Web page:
Conclusion

We explored the methods to implement a non-linear postseismic deformation model for the Taiwan semi-kinematic reference frame using the 2003 Chengkung earthquake as an example. We adopted a logarithmic function in response to the afterslip-dominant postseismic deformation of the Chengkung earthquake to approximate the non-linear postseismic decays at continuous GPS sites. Following the concept of earthquake-cycle deformation, we fitted the GPS observations with linear, step, and logarithmic functions for the complete time series. For the time series without preseismic observations, we subtracted the interseismic velocities by spatial interpolation from the incomplete time series and fitted the resultant time series with the logarithmic function. After properly estimating postseismic decays at all GPS sites, we conducted two grid models for accumulative postseismic displacements. The first grid model can clearly track postseismic movements, and the latter model can access the total amount of surface displacements. The implementation of the grid models can provide useful prediction for tracking surface movements to access the timing and amount of displacements to correct the semi-kinematic reference frame (Additional files 1, 2, 3).

Availability of data and materials

The GPS time series used in this study is adopted from the GPS lab of the Taiwan Earthquake Center (http://gps.earth.sinica.edu.tw). The dataset supporting the conclusions of this article is included within the article and additional files.

Abbreviations

TWD97:

Taiwan geodetic datum 1997

GPS:

Global Positioning System

ITRF94:

International Terrestrial Reference Frame 1994

ITRF2008:

International Terrestrial Reference Frame 2008

RMS:

Root mean square

GNSS:

Global Navigation Satellite System

SAR:

Synthetic aperture radar

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Acknowledgements

We thank the Central Weather Bureau, Ministry of Interior, National Land Surveying and Mapping Center, Central Geological Survey, Institute of Earth Sciences, and National Taiwan University for providing data. Figures were generated using the Generic Mapping Tools (GMT), developed by Wessel et al. (2013).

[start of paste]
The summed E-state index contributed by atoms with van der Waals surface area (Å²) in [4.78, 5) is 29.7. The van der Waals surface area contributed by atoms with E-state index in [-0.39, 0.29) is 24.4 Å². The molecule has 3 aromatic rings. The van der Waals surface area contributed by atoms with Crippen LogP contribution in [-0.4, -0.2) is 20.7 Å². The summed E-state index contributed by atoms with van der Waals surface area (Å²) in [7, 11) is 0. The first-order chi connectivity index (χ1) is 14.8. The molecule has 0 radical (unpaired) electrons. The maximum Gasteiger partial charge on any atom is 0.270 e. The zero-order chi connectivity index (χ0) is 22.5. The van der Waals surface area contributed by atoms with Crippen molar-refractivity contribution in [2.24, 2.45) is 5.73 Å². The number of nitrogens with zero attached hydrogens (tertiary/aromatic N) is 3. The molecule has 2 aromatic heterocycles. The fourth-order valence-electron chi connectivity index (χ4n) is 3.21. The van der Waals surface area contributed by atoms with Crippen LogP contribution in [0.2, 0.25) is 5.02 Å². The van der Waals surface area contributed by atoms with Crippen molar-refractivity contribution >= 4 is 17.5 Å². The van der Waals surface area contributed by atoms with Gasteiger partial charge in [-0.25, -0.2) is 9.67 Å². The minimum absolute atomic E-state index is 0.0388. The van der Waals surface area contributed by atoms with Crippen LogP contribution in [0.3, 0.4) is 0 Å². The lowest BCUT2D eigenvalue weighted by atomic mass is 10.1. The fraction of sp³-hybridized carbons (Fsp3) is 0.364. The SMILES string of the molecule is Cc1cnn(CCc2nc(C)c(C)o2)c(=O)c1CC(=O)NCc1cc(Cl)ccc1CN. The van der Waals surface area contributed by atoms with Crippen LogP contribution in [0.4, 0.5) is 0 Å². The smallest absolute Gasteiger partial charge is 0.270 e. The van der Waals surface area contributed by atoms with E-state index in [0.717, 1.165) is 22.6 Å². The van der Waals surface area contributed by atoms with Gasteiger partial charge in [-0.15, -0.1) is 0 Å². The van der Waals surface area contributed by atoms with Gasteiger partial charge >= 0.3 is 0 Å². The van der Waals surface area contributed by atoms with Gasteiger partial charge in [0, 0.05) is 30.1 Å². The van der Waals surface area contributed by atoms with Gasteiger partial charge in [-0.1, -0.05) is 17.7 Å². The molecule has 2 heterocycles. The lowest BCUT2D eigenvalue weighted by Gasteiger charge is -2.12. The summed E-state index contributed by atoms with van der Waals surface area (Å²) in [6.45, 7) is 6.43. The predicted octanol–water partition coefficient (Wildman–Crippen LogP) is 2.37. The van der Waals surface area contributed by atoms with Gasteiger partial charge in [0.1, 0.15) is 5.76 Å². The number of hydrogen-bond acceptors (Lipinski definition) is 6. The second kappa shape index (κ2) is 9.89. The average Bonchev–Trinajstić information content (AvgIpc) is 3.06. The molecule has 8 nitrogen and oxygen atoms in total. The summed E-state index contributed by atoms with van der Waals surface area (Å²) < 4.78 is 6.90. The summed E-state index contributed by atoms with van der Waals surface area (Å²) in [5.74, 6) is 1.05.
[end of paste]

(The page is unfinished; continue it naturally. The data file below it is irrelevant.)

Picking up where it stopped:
Funding

This research is supported by the Ministry of Science and Technology with project number of 107-2221-E-305-008-MY3 and 107-2116-M-002-021-MY2.

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Both Kwo-Hwa Chen and Ray Y. Chuang initiated the study and forming the conceptual ideas. Kwo-Hwa Chen conducted the collection, processing and analysis of data and paper writing. Ray Y. Chuang and Kuo-En Ching helped paper writing and result verification. All authors read and approved the final manuscript.

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Correspondence to Ray Y. Chuang.

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Supplementary information

Additional file 1.

GPS time-series fitting results for the stations with preseismic data.

Additional file 2.

GPS time-series fitting results for the stations without preseismic data.

Additional file 3.

Accumulative displacements of the GPS stations to construct grid models in this study.

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Chen, K., Chuang, R.Y. & Ching, K. Realization approach of non-linear postseismic deformation model for Taiwan semi-kinematic reference frame. Earth Planets Space 72, 75 (2020). https://doi.org/10.1186/s40623-020-01209-y

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Keywords

  • Datum
  • Interseismic velocity
  • Coseismic displacement
  • Postseismic deformation